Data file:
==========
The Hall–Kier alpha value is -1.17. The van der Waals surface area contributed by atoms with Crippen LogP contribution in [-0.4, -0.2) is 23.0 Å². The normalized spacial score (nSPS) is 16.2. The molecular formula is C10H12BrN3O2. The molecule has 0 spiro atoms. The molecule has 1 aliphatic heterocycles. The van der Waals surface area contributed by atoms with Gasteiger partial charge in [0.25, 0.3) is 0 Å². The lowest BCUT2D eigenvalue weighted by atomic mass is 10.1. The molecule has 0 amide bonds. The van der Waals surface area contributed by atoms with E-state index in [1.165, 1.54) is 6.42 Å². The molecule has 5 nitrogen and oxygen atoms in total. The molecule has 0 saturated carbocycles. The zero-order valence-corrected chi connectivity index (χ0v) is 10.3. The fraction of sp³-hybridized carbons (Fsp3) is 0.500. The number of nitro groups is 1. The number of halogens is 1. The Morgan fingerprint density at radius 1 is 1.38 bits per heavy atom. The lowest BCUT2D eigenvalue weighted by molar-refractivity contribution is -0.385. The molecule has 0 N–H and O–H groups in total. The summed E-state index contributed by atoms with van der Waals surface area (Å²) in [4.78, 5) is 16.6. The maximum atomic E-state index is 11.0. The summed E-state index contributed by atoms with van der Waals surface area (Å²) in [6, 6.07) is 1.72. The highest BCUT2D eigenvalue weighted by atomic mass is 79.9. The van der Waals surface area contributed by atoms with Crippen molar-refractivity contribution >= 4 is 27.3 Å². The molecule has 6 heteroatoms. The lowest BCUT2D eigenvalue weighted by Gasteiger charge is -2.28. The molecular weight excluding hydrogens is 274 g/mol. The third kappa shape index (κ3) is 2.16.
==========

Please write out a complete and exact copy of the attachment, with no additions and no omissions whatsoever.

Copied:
The Hall–Kier alpha value is -1.17. The van der Waals surface area contributed by atoms with Crippen LogP contribution in [-0.4, -0.2) is 23.0 Å². The normalized spacial score (nSPS) is 16.2. The molecular formula is C10H12BrN3O2. The molecule has 0 spiro atoms. The molecule has 1 aliphatic heterocycles. The van der Waals surface area contributed by atoms with Gasteiger partial charge in [0.25, 0.3) is 0 Å². The lowest BCUT2D eigenvalue weighted by atomic mass is 10.1. The molecule has 0 amide bonds. The van der Waals surface area contributed by atoms with E-state index in [1.165, 1.54) is 6.42 Å². The molecule has 5 nitrogen and oxygen atoms in total. The molecule has 0 saturated carbocycles. The zero-order valence-corrected chi connectivity index (χ0v) is 10.3. The fraction of sp³-hybridized carbons (Fsp3) is 0.500. The number of nitro groups is 1. The number of halogens is 1. The Morgan fingerprint density at radius 1 is 1.38 bits per heavy atom. The lowest BCUT2D eigenvalue weighted by molar-refractivity contribution is -0.385. The molecule has 0 N–H and O–H groups in total. The summed E-state index contributed by atoms with van der Waals surface area (Å²) in [4.78, 5) is 16.6. The maximum atomic E-state index is 11.0. The summed E-state index contributed by atoms with van der Waals surface area (Å²) in [6, 6.07) is 1.72. The highest BCUT2D eigenvalue weighted by atomic mass is 79.9. The van der Waals surface area contributed by atoms with Crippen molar-refractivity contribution >= 4 is 27.3 Å². The molecule has 6 heteroatoms. The lowest BCUT2D eigenvalue weighted by Gasteiger charge is -2.28. The molecular weight excluding hydrogens is 274 g/mol. The third kappa shape index (κ3) is 2.16.